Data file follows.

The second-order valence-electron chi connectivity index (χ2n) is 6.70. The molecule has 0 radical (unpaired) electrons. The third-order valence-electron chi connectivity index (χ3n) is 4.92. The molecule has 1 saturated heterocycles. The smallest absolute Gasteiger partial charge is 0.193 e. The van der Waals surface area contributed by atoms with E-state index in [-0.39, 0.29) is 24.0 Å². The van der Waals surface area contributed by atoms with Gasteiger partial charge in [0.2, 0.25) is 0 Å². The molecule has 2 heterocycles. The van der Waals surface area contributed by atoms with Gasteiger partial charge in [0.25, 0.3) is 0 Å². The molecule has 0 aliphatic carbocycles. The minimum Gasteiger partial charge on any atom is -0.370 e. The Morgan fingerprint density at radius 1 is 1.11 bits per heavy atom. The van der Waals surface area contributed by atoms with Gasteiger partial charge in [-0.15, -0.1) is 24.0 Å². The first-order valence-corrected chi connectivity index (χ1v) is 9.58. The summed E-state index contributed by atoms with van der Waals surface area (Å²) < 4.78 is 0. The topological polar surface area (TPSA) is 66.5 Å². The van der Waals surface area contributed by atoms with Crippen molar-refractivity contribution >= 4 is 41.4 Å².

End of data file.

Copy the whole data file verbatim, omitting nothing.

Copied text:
The second-order valence-electron chi connectivity index (χ2n) is 6.70. The molecule has 0 radical (unpaired) electrons. The third-order valence-electron chi connectivity index (χ3n) is 4.92. The molecule has 1 saturated heterocycles. The smallest absolute Gasteiger partial charge is 0.193 e. The van der Waals surface area contributed by atoms with E-state index in [-0.39, 0.29) is 24.0 Å². The van der Waals surface area contributed by atoms with Gasteiger partial charge in [0.2, 0.25) is 0 Å². The molecule has 2 heterocycles. The van der Waals surface area contributed by atoms with Gasteiger partial charge in [0.25, 0.3) is 0 Å². The molecule has 0 aliphatic carbocycles. The minimum Gasteiger partial charge on any atom is -0.370 e. The Morgan fingerprint density at radius 1 is 1.11 bits per heavy atom. The van der Waals surface area contributed by atoms with Gasteiger partial charge in [-0.15, -0.1) is 24.0 Å². The first-order valence-corrected chi connectivity index (χ1v) is 9.58. The summed E-state index contributed by atoms with van der Waals surface area (Å²) < 4.78 is 0. The topological polar surface area (TPSA) is 66.5 Å². The van der Waals surface area contributed by atoms with Crippen molar-refractivity contribution >= 4 is 41.4 Å².